Here is, I. A rivalship between two kings—David, whom God made king, and Ishbosheth, whom Abner made king. One would have thought, when Saul was slain, and all his sons that had sense and spirit enough to take the field with him, David would come to the throne without any opposition, since all Israel knew, not only how he had signalized himself, but how manifestly God had designated him to it; but such a spirit of contradiction is there, in the devices of men, to the counsels of God, that such a weak and silly thing as Ishbosheth, who was not thought fit to go with his father to the battle, shall yet be thought fit to succeed him in the government, rather than David shall come peaceably to it. Herein David’s kingdom was typical of the Messiah’s, against which the heathens rage and the rulers take counsel, Ps. 2:1, 2. 1. Abner was the person who set up Ishbosheth in competition with David, perhaps in his zeal for the lineal succession (since they must have a king like the nations, in this they must be like them, that the crown must descend from father to son), or rather in his affection to his own family and relations (for he was Saul’s uncle), and because he had no other way to secure to himself the post of honour he was in, as captain of the host. See how much mischief the pride and ambition of one man may be the occasion of. Ishbosheth would never have set up himself if Abner had not set him up, and made a tool of him to serve his own purposes. 2. Mahanaim, the place where he first made his claim, was on the other side Jordan, where it was thought David had the least interest, and being at a distance from his forces they might have time to strengthen themselves. But having set up his standard there, the unthinking people of all the tribes of Israel (that is, the generality of them) submitted to him (v. 9), and Judah only was entirely for David. This was a further trial of the faith of David in the promise of God, and of his patience, whether he could wait God’s time for the performance of that promise. 3. Some difficulty there is about the time of the continuance of this competition. David reigned about seven years over Judah only (v. 11), and yet (v. 10) Ishbosheth reigned over Israel but two years: before those two years, or after, or both, it was in general for the house of Saul (ch. 3:6), and not any particular person of that house, that Abner declared. Or these two years he reigned before the war broke out (v. 12), which continued long, even the remaining five years, ch. 3:1.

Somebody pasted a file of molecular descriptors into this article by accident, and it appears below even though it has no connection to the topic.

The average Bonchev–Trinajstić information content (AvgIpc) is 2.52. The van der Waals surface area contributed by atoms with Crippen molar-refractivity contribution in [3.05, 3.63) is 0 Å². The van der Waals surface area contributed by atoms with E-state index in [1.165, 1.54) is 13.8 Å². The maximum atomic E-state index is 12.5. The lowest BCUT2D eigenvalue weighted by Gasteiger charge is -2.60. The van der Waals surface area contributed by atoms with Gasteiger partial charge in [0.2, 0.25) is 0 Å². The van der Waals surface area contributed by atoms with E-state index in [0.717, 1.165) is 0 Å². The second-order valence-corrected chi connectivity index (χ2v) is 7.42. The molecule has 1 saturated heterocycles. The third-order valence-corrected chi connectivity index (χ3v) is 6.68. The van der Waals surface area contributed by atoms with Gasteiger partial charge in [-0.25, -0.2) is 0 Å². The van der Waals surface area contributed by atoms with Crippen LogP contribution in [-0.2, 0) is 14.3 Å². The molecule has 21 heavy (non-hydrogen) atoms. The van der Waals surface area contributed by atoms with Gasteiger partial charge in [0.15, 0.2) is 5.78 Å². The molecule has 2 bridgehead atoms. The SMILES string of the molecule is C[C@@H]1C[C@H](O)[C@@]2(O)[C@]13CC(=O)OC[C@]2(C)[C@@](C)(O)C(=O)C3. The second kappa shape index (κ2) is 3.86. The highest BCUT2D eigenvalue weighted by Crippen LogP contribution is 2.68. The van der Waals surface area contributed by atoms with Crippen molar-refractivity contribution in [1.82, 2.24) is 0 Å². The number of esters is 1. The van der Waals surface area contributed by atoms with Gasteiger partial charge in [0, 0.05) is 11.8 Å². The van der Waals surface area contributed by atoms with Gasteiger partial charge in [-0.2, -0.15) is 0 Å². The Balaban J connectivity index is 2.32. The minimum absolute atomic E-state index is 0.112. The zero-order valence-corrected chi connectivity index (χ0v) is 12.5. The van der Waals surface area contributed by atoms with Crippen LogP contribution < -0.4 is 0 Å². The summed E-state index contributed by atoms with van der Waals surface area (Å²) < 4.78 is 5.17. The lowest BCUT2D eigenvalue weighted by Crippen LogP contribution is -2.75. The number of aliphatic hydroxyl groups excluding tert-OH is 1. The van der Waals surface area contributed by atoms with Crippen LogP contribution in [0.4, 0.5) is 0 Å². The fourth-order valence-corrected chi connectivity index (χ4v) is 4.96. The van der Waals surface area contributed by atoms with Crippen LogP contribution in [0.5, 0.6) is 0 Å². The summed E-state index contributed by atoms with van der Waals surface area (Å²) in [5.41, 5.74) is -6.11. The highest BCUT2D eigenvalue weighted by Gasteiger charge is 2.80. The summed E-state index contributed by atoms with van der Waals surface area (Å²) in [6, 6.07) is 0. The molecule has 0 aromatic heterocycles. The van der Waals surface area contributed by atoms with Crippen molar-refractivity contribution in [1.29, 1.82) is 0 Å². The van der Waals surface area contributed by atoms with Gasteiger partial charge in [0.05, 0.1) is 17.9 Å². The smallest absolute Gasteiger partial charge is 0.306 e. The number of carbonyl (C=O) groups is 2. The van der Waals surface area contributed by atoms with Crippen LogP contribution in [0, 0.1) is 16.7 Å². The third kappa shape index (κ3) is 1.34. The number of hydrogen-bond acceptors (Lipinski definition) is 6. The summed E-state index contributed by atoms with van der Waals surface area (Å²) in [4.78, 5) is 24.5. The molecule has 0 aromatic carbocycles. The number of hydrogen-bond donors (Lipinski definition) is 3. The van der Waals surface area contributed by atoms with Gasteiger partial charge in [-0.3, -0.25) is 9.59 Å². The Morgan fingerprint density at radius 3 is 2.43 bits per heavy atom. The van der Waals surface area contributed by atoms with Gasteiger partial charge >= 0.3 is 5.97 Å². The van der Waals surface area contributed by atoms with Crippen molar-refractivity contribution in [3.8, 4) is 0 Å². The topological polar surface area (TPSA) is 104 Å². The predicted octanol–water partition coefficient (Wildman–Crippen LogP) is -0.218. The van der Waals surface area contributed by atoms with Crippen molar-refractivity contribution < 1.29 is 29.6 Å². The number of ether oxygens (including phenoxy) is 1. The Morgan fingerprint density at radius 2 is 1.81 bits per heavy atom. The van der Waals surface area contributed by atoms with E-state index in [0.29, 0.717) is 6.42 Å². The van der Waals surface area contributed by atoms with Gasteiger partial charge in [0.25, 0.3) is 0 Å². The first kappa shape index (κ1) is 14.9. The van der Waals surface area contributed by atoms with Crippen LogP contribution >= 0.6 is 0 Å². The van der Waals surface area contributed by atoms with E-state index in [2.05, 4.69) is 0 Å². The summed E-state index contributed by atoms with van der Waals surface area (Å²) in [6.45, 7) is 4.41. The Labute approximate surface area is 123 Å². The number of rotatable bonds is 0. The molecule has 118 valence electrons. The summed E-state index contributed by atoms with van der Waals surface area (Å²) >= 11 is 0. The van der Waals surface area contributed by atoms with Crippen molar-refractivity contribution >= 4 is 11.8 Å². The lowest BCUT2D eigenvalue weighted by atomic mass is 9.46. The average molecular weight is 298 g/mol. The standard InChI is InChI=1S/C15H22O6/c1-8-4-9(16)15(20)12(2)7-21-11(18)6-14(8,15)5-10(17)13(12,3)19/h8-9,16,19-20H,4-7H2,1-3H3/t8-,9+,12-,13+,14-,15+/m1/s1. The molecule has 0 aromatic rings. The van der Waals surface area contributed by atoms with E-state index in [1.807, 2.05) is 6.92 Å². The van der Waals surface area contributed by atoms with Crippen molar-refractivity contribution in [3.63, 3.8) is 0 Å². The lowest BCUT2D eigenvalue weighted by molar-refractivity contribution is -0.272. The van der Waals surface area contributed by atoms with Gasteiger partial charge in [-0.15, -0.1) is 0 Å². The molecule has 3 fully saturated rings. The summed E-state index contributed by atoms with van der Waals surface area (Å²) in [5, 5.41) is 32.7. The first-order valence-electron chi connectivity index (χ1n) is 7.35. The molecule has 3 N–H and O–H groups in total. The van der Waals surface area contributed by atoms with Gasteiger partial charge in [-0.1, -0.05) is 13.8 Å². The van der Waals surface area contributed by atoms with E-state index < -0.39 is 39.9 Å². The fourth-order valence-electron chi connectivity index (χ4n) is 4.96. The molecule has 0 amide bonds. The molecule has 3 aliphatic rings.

II. An encounter between their two armies.